Fishers and those who work in the fishing industry face some of the most dangerous working conditions. They face higher fatality rates than any other work position in the nation.
They’re required to work long hours under some of the harshest conditions. They stay on their boats for sometimes months at a time with little to no sleep to complete their job. They’re tossed around by the rough seas and the wind and are exposed to the elements. Weather? Doesn’t matter for fishers. The job must go on. And medical treatment? It’s not often available on the boat with only the Coast Guard to rely upon in case of emergency. All of these conditions contribute to the alarmingly high rate of work injuries and fatalities faced by these brave workers.
According to the United States Bureau of Labor Statistics (BLS), the fatality rate for these workers is more than 302 per 100,000 full-time workers. That’s more than 50 times the all-worker fatality rate, which is less than 4 per 100,000. From 2003 to 2009, there were more than 45 fishers and related workers who died each year in the field.
Our Boston workers compensation attorneys understand how important the fishing industry is in the New England area. Those who work in this industry meet the high demand of the public and do what it takes to make a living and support their families. In 2009, there were more than 30,000 fishers and related workers who were injured on the job.
From 2003 to 2009, there were roughly 610 workers in this industry who were injured badly enough to require days away from work. Contact with objects and overexertion were the leading causes of these injuries. Most of these workers experience sprains and strains or injuries that involved the trunk as the body part affected. For this industry, the rate of on-the-job illnesses and injuries that resulted in days away from work for these workers was more than 72 per 10,000 full-time workers in 2009.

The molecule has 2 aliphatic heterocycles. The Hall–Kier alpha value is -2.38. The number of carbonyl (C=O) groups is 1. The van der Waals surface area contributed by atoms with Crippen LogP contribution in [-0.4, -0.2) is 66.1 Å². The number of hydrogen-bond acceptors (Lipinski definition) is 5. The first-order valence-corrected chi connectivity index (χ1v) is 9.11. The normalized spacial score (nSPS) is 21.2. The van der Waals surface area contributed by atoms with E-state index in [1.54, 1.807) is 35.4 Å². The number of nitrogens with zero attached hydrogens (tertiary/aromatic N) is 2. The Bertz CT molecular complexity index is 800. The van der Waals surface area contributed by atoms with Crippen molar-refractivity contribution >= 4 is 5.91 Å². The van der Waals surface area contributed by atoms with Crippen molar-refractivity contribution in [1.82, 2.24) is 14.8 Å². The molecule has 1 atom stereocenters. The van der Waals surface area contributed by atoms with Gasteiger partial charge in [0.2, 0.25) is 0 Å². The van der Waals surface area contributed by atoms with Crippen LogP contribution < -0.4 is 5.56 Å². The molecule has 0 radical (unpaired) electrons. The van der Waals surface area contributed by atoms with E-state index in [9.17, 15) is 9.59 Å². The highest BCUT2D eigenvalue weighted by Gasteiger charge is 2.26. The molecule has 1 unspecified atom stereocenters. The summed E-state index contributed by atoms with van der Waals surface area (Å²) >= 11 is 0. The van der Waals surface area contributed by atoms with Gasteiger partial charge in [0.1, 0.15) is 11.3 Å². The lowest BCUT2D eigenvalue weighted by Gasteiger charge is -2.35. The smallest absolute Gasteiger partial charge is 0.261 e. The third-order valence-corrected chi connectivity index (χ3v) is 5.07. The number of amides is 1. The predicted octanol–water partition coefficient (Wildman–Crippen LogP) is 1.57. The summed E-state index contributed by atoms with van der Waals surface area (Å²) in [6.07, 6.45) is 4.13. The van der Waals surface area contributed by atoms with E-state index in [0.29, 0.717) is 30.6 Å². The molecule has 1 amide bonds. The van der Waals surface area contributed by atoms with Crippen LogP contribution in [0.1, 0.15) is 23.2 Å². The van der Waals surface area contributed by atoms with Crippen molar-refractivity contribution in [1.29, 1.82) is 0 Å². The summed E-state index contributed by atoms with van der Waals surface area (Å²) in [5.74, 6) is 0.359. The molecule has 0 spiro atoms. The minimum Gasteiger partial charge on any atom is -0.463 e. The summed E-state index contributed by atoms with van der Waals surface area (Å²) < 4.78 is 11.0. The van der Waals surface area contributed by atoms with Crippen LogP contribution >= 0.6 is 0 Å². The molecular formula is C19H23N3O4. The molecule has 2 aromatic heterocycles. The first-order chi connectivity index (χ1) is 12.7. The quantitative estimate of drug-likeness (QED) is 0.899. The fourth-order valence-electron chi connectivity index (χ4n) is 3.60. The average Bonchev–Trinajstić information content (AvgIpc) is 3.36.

Top 5 States for Industry Fatalities:
-Alaska: 70 fatalities.
-Massachusetts: 49 fatalities.
-Florida: 29 fatalities.
-Louisiana: 25 fatalities.
-Oregon: 25 fatalities.
Of the fishers and related workers who died on the job from 2003 to 2009, nearly half were self-employed. The rest were salary and wage workers. In a few cases, these workers do their job from their own boat. Most times, these workers are part of a fishing and production company that has a crew.
Fishing is a seasonal occupation, too. Not all fish, including shrimp and crabs, are available year round. It almost seems though, that when one of these fishing seasons is over, it’s time to gear up for another one and the cycle continues.
Contact Jeffrey Glassman Injury Lawyers if you or a loved one has been injured on the job. Call (617) 777-7777 for a free and confidential consultation to discuss your rights.
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Happy Labor Day from our Boston Workers’ Compensation Attorneys!, Massachusetts Workers Compensation Lawyers Blog, August 28, 2012